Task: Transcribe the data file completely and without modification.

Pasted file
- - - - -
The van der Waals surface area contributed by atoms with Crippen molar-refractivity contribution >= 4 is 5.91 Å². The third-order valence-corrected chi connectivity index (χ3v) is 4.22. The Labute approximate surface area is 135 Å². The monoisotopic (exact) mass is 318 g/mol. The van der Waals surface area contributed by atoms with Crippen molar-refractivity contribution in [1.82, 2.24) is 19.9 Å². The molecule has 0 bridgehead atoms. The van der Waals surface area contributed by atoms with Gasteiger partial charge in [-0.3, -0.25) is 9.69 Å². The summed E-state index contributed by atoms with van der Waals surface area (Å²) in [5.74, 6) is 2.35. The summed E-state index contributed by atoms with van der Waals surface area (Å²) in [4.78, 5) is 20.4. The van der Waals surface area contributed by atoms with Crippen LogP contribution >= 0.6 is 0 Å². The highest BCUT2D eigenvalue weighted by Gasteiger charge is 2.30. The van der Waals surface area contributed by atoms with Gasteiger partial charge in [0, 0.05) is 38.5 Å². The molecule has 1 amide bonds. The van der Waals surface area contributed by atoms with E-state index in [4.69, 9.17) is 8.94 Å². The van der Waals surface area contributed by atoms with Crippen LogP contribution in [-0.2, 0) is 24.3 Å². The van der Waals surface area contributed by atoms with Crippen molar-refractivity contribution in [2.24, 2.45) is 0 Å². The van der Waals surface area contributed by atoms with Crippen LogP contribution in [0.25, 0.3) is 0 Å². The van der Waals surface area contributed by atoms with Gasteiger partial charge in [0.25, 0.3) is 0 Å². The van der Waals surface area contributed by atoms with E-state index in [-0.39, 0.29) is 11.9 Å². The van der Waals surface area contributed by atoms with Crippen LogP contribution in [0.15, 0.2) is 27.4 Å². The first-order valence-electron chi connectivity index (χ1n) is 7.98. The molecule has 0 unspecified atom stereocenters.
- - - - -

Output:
The van der Waals surface area contributed by atoms with Crippen molar-refractivity contribution >= 4 is 5.91 Å². The third-order valence-corrected chi connectivity index (χ3v) is 4.22. The Labute approximate surface area is 135 Å². The monoisotopic (exact) mass is 318 g/mol. The van der Waals surface area contributed by atoms with Crippen molar-refractivity contribution in [1.82, 2.24) is 19.9 Å². The molecule has 0 bridgehead atoms. The van der Waals surface area contributed by atoms with Gasteiger partial charge in [-0.3, -0.25) is 9.69 Å². The summed E-state index contributed by atoms with van der Waals surface area (Å²) in [5.74, 6) is 2.35. The summed E-state index contributed by atoms with van der Waals surface area (Å²) in [4.78, 5) is 20.4. The van der Waals surface area contributed by atoms with Crippen LogP contribution >= 0.6 is 0 Å². The highest BCUT2D eigenvalue weighted by Gasteiger charge is 2.30. The van der Waals surface area contributed by atoms with Gasteiger partial charge in [0, 0.05) is 38.5 Å². The molecule has 1 amide bonds. The van der Waals surface area contributed by atoms with E-state index in [4.69, 9.17) is 8.94 Å². The van der Waals surface area contributed by atoms with Crippen LogP contribution in [-0.2, 0) is 24.3 Å². The van der Waals surface area contributed by atoms with Crippen molar-refractivity contribution in [2.24, 2.45) is 0 Å². The van der Waals surface area contributed by atoms with Crippen LogP contribution in [0.25, 0.3) is 0 Å². The van der Waals surface area contributed by atoms with Gasteiger partial charge in [0.25, 0.3) is 0 Å². The van der Waals surface area contributed by atoms with E-state index in [-0.39, 0.29) is 11.9 Å². The van der Waals surface area contributed by atoms with Crippen LogP contribution in [0.15, 0.2) is 27.4 Å². The first-order valence-electron chi connectivity index (χ1n) is 7.98. The molecule has 0 unspecified atom stereocenters.